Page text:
I came across an interesting discussion about innovation on the Acronym weblog (serving the association management community). It seems that most of the commenters were in favor of innovation, but were struggling to arrive at a consistent innovation process, let alone a useful definition of innovation.
The good news for associations is that you are not alone - publicly-traded companies often find innovation to be equally challenging.
Any great organization, to stay great, must periodically evaluate whether it is serving its purpose and its customers. When it discovers it is no longer serving its mission, it must make the necessary corrections and follow through.
First, let's get clear what we mean about innovation. Here are a couple of definitions discussed in the posting:
- intersection between invention and insight (Mike Rhodin of IBM)
- the way a product is executed to enable differentiation (Mike Steen)
Value Innovation, as developed in Blue Ocean Strategy, refers to creating leaps in value for the customer, and thereby, opening up uncontested market space.
"Value Innovation occurs only when companies align innovation with utility, price and cost positions."
Often, we can reduce or eliminate some of the things we do that used to be required by members, but now are no longer needed. Many associations and non-profits would find this to be true if they engaged with their members, and more importantly, former members and the people who refuse to join.
Associations' historical strength is their ability to bring people and ideas together. That value proposition is challenged as people are increasingly starved for both time and significance, and as ideas multiply and circulate more freely. The value to members is not less because the association is executing poorly, but because pure execution on an outdated model no longer delivers the connection and the significance that is now needed by the members. This is a screaming call for innovation!
Any exceptional organization must wrestle with maintaining its relevance to customers, whether nonprofit, association or public corporation.
The issue is not whether an association should or should not innovate, re-engineer, right-size or implement any other hot concept. The focus is not, as Jim Collins suggests, on drawing in ideas from the business sector, as there are plenty of mediocre businesses. The real issue is this how to focus on disciplined thought and disciplined action to create a truly great organization.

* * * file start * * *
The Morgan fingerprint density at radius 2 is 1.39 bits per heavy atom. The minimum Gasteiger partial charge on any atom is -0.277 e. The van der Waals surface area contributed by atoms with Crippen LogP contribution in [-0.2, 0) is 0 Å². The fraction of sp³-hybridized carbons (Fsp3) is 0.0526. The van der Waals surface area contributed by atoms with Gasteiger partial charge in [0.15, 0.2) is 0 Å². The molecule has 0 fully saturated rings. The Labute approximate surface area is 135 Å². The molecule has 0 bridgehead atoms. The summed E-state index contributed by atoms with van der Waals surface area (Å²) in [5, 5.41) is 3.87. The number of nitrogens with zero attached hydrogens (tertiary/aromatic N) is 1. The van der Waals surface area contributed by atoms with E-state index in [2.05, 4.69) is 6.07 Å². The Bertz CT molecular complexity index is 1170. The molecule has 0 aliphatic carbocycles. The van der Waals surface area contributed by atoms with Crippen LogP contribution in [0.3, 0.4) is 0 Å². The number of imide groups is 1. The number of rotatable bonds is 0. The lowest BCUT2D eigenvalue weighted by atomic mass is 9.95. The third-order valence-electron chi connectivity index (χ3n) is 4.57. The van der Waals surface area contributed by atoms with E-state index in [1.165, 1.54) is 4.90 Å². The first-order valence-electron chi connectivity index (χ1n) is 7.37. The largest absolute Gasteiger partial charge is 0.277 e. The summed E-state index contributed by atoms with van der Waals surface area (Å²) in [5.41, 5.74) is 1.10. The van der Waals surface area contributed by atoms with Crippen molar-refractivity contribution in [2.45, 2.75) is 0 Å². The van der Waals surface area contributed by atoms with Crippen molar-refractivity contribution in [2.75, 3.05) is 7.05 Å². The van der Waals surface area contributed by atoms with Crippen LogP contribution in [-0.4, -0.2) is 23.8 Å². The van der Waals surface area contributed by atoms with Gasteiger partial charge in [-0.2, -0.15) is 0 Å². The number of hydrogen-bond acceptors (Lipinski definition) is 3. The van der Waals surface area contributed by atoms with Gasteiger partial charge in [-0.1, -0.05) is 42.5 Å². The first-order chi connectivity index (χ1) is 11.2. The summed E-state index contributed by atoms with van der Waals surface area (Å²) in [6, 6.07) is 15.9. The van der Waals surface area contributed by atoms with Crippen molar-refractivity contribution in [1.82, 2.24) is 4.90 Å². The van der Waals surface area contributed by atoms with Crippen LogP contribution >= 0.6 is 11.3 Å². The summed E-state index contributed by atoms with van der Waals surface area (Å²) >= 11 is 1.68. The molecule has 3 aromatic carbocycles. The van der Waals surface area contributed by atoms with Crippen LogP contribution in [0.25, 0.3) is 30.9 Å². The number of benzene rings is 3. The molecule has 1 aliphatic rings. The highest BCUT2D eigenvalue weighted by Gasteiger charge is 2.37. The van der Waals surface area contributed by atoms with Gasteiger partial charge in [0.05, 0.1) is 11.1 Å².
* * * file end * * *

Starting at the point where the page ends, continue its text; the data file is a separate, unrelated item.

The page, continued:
Organizations can revitalize themselves by taking a fresh look across various paths to innovation. To reduce risk and conserve resources, innovation must take place using a systematic discipline. Part of the discipline is to revisit the value curves on your strategy canvas to see when your value curve converges with that of your competition. And for membership-based organizations, two of the biggest competitors are time and significance.
Why should anyone want to join your organization anyway? Do they come to meetings and conferences because they would be conspicuous by not being there? Or do they engage with boundless energy because they cannot believe the incredible juice they get from being involved?
What do you think?
- Can you think of any associations or non profits that are suffering because they refused to revisit their business strategy and the value they offer to customers? What's happening?
- One of the challenges to implementing change is dealing with risk. What approaches have you observed that helped an organization manage the risk aspects of its innovation efforts?